This is a guest post from my amigo, Captain Steve, who is a loyal member of the BootsnAll Travel Network. He has been a pilot for sometime and is WAY better qualified than I am to tell you what you need to do to get in the biz.
Ah, the life of a professional airline pilot – anyone who’s seen the movie “Catch Me If You Can” knows it’s a life of ease and glamour, right? Yes, it can be that way, but as with most things, the reality is a usually bit different.
The road from beginner to professional pilot is comparable to the road medical students take to become fully licensed physicians. It can take from four to ten years to gain the necessary advanced pilot licenses and sufficient flight experience to qualify for the top-tier jobs as a pilot for a major airline. These pilots enjoy an average of 15 or more days off per month, they can travel worldwide for free or for a few hundred dollars at most, and the salary is at worse middle class, and at best rises decently into six figures. Competition for these top jobs is, naturally, always very fierce.
But major airlines aren’t the only jobs available to prospective pilots. There are many good and interesting jobs available in corporate aviation, as well as in more niche areas. You can fly seaplanes in Alaska or the Caribbean, patrol power transmission lines for an electric company, fly a fire-fighting plane low over forest fires, or fly air ambulance helicopters for a hospital. The U.S. Government also employs many pilots in civilian roles. If you think about it a bit, aviation touches almost every aspect of daily life, and no matter which job a pilot has, the view from the “office” is one of the best in the world.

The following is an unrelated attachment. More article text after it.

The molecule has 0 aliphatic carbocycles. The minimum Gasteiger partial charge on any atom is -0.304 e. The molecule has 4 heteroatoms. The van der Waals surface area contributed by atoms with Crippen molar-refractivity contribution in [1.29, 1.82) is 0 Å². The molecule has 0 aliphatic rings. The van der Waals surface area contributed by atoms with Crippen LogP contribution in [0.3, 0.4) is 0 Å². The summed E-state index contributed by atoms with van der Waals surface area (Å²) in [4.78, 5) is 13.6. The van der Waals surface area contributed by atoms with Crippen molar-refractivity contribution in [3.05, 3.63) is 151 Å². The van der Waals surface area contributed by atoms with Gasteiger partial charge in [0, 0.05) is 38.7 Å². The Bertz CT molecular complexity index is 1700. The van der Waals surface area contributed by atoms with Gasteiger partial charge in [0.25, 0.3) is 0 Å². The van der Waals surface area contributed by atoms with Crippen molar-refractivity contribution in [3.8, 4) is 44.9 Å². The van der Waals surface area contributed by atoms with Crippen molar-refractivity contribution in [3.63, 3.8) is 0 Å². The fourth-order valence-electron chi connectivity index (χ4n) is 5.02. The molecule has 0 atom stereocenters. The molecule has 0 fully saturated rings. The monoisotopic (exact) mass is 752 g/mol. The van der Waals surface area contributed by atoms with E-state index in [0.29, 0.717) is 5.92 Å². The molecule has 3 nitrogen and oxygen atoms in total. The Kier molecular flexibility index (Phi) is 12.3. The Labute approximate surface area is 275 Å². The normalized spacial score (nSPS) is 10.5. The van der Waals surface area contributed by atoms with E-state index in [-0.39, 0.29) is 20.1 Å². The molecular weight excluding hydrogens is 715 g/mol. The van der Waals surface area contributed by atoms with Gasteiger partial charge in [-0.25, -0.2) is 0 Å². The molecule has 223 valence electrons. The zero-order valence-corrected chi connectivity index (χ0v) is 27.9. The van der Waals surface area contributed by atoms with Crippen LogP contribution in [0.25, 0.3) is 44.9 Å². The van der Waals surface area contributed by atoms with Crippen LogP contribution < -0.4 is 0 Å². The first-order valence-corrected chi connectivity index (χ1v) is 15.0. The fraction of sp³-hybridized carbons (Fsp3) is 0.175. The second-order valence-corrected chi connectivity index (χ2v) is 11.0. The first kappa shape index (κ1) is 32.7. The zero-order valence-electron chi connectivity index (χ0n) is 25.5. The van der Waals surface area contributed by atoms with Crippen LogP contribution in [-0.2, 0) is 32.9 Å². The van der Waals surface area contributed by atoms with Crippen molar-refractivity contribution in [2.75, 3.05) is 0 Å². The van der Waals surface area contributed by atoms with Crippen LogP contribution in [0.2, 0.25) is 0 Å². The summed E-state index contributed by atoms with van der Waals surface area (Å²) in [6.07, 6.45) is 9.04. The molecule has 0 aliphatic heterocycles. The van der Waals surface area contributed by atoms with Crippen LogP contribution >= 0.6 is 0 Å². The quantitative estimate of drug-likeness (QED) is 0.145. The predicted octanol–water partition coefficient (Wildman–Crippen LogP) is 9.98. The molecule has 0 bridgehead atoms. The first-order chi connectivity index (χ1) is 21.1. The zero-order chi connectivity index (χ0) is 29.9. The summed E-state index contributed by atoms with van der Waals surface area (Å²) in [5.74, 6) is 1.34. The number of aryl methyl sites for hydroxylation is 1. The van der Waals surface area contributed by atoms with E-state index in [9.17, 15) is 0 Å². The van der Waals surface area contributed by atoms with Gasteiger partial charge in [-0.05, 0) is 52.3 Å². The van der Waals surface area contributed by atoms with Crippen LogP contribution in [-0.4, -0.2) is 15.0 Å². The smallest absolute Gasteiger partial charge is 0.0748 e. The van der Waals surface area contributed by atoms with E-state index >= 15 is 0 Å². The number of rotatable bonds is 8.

Initial training is available at any local airport, or via a number of schools that specialize in aviation training. Some of the accelerated programs train you full-time for six months to a year and then guarantee you an interview, but not a job, at a regional airline. The airline industry is cyclical and fickle. It can be impossible to get a good job one year, then the next year airlines can’t find enough qualified pilots. You need to be prepared for a wild ride in this career.
For further information contact your local airport or pick up a copy of AOPA Pilot, Flying, or Flight Training magazines.
Thanks for the help, Steve!